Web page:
US dairy giant overhauls processes using wiki-style BMP tool

I came across this great little article recently which is a case study of a company investing in Web 2.0 to help define and manage their business processes.

The summary of the article (which is well worth reading) is that a dairy in Oregon used web-based tools to define and manage it's old business processes and improve the efficiency of the business.

Here's what's interesting about this:

1) The situation they found themselves it is something I think many companies could identify with.

It used more than 30 different legacysystems with customised interfaces.

It relied on "paper based business intelligence, plus spreadsheets or Word documents" but also "napkins, or any method of getting information back and forth between the business units"

The business had built up a lot of "tribal knowledge", with silos of information about the way business procedures were operated.

"Smoke clouds were going backwards and forwards between business units, and we did not really understand what the processes were, as they had been handed down over the generations."

Do any of these ring any bells with your company?

2) It chose a unique method of solving the problem.

It investigated Web 2.0 technology, to see how it could be used to identify, capture and optimise the firm's "tribal knowledge", and drive down inaccurate information.

The company examined several applications, including diagramming tool Microsoft Visio but eventually chose Lombardi Blueprint, a browser-based, collaborative, process-planning tool, designed for non-technical as well as technical users. The application itself is Java-based, built using the Google web toolkit. It was hosted and managed by Lombardi through Mosso, a cloud computing service provider owned by hosting giant Rackspace.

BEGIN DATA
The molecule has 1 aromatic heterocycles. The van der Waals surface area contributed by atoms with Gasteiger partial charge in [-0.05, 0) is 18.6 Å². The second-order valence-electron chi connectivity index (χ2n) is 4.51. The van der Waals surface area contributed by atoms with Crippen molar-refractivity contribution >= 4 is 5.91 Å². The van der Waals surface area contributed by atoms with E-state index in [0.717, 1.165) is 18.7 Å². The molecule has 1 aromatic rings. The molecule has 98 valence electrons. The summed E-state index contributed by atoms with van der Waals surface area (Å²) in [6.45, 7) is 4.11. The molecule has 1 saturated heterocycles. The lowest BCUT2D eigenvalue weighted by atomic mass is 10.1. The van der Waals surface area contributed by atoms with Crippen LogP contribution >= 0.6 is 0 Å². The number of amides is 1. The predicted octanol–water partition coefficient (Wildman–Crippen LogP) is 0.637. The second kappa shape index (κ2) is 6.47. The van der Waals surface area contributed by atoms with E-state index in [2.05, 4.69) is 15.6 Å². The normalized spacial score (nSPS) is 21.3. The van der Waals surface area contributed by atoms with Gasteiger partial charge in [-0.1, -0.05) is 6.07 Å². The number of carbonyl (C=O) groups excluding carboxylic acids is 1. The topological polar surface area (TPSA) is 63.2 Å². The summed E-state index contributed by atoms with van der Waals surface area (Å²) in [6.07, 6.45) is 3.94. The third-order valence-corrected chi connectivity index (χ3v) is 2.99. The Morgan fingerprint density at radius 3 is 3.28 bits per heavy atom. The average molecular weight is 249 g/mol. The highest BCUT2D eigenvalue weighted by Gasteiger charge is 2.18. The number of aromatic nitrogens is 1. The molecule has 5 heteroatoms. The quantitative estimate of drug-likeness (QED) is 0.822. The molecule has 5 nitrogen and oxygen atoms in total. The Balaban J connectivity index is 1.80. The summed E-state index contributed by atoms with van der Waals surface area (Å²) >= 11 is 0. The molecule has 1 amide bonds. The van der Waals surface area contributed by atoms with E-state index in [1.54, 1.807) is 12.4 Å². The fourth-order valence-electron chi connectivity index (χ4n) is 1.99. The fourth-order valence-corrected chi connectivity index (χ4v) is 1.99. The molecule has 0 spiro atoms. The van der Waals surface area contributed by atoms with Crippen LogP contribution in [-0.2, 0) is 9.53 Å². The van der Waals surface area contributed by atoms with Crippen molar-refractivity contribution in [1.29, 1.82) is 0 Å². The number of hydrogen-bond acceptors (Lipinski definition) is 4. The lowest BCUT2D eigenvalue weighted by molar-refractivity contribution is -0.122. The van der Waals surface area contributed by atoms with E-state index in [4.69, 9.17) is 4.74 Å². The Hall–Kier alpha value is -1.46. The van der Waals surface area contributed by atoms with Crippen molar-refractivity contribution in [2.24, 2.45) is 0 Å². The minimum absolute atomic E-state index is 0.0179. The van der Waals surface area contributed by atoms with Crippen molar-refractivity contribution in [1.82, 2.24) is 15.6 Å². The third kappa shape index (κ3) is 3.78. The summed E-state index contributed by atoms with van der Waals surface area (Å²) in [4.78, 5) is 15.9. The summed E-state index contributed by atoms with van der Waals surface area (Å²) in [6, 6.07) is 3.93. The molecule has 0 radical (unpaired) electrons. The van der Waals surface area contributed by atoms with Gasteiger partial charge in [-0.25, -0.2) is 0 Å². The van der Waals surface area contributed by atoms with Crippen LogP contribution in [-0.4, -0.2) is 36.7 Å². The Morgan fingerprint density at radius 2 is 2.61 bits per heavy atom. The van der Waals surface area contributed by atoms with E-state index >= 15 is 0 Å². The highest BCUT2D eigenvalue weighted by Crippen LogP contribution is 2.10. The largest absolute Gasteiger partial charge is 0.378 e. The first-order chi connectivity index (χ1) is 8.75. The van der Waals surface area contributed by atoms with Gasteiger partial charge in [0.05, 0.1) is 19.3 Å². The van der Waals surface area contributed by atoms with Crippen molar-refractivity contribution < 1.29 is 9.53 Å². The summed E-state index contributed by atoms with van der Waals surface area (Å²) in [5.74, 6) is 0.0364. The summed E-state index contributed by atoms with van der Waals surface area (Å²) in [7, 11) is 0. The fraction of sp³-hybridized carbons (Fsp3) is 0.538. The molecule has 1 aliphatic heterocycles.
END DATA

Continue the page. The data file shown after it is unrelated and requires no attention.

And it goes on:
3) It found that the end result was:

The BPM exercise has meant that it has been able to revisit all of its processes, measure their effectiveness, and perform root cause analysis on problem activities.

It has also meant the firm could drastically reduce process duplication, inaccurate data, and its usage of older IT platforms.

But more profoundly it has allowed the business to consciously move away from the traditional hierarchical view of management, with the corporate team and chief executive officer at the top, to a structure which is much more horizontal.

Now none of this is actually surprising to me. What is surprising is that this is something we just don't see as much of as you would imagine. According to the article the IT director had been in place since 2001 and it was only when a new CEO came in that he was asked to investigate the possibility of BPM as a means of improving efficiency. We have discussed on these pages before about the fact that BPM is a profit centre not a cost centre and this has been proven with this exercise.

I commend the Tillamook County Creamery Association on having the chutzpah and the courage to attempt this and for being so successful.

(I was also quite amused to find that they rated Microsoft Visio as "too complicated for its needs". But you all know my views on Visio)

For an interview with the head of Tillamooks Business Process Management office done by Barton George from Lombardi, click here

Reminder: 'The Perfect Process Project' is still available. Don't miss the chance to get this valuable insight into how to make business processes work for you.

Click this link and follow the instructions to get this book.

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